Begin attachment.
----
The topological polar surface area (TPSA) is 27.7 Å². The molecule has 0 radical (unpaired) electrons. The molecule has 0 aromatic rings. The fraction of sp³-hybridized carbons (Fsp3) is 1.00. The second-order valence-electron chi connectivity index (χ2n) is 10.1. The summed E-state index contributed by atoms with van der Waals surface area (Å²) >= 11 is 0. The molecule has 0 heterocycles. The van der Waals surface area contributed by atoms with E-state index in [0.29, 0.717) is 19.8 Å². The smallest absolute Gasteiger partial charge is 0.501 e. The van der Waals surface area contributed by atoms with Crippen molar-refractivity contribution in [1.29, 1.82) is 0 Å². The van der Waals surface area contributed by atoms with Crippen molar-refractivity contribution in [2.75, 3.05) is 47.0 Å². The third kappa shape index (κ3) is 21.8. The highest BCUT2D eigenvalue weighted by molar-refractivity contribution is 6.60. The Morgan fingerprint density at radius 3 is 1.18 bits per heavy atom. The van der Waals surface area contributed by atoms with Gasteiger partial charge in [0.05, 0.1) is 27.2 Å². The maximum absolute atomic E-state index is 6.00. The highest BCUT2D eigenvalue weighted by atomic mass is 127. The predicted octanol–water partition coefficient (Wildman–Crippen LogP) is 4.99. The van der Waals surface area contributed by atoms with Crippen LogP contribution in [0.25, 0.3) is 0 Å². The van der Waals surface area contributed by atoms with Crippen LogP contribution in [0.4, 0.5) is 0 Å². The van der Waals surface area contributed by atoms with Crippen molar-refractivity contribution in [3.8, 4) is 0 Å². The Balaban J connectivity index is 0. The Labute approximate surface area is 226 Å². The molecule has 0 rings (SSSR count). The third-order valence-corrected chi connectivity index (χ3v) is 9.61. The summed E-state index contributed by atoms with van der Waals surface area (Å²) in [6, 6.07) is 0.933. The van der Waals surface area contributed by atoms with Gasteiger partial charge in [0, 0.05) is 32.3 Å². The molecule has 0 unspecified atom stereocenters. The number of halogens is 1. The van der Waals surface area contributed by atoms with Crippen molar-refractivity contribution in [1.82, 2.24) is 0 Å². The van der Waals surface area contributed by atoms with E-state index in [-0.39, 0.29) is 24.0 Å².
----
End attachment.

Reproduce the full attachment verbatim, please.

The topological polar surface area (TPSA) is 27.7 Å². The molecule has 0 radical (unpaired) electrons. The molecule has 0 aromatic rings. The fraction of sp³-hybridized carbons (Fsp3) is 1.00. The second-order valence-electron chi connectivity index (χ2n) is 10.1. The summed E-state index contributed by atoms with van der Waals surface area (Å²) >= 11 is 0. The molecule has 0 heterocycles. The van der Waals surface area contributed by atoms with E-state index in [0.29, 0.717) is 19.8 Å². The smallest absolute Gasteiger partial charge is 0.501 e. The van der Waals surface area contributed by atoms with Crippen molar-refractivity contribution in [1.29, 1.82) is 0 Å². The van der Waals surface area contributed by atoms with Crippen molar-refractivity contribution in [2.75, 3.05) is 47.0 Å². The third kappa shape index (κ3) is 21.8. The highest BCUT2D eigenvalue weighted by molar-refractivity contribution is 6.60. The Morgan fingerprint density at radius 3 is 1.18 bits per heavy atom. The van der Waals surface area contributed by atoms with Gasteiger partial charge in [0.05, 0.1) is 27.2 Å². The maximum absolute atomic E-state index is 6.00. The highest BCUT2D eigenvalue weighted by atomic mass is 127. The predicted octanol–water partition coefficient (Wildman–Crippen LogP) is 4.99. The van der Waals surface area contributed by atoms with Crippen LogP contribution in [0.25, 0.3) is 0 Å². The van der Waals surface area contributed by atoms with Crippen LogP contribution in [0.4, 0.5) is 0 Å². The van der Waals surface area contributed by atoms with Crippen molar-refractivity contribution in [3.8, 4) is 0 Å². The Balaban J connectivity index is 0. The Labute approximate surface area is 226 Å². The molecule has 0 rings (SSSR count). The third-order valence-corrected chi connectivity index (χ3v) is 9.61. The summed E-state index contributed by atoms with van der Waals surface area (Å²) in [6, 6.07) is 0.933. The van der Waals surface area contributed by atoms with Gasteiger partial charge in [0, 0.05) is 32.3 Å². The molecule has 0 unspecified atom stereocenters. The number of halogens is 1. The van der Waals surface area contributed by atoms with Crippen molar-refractivity contribution in [1.82, 2.24) is 0 Å². The van der Waals surface area contributed by atoms with E-state index in [-0.39, 0.29) is 24.0 Å².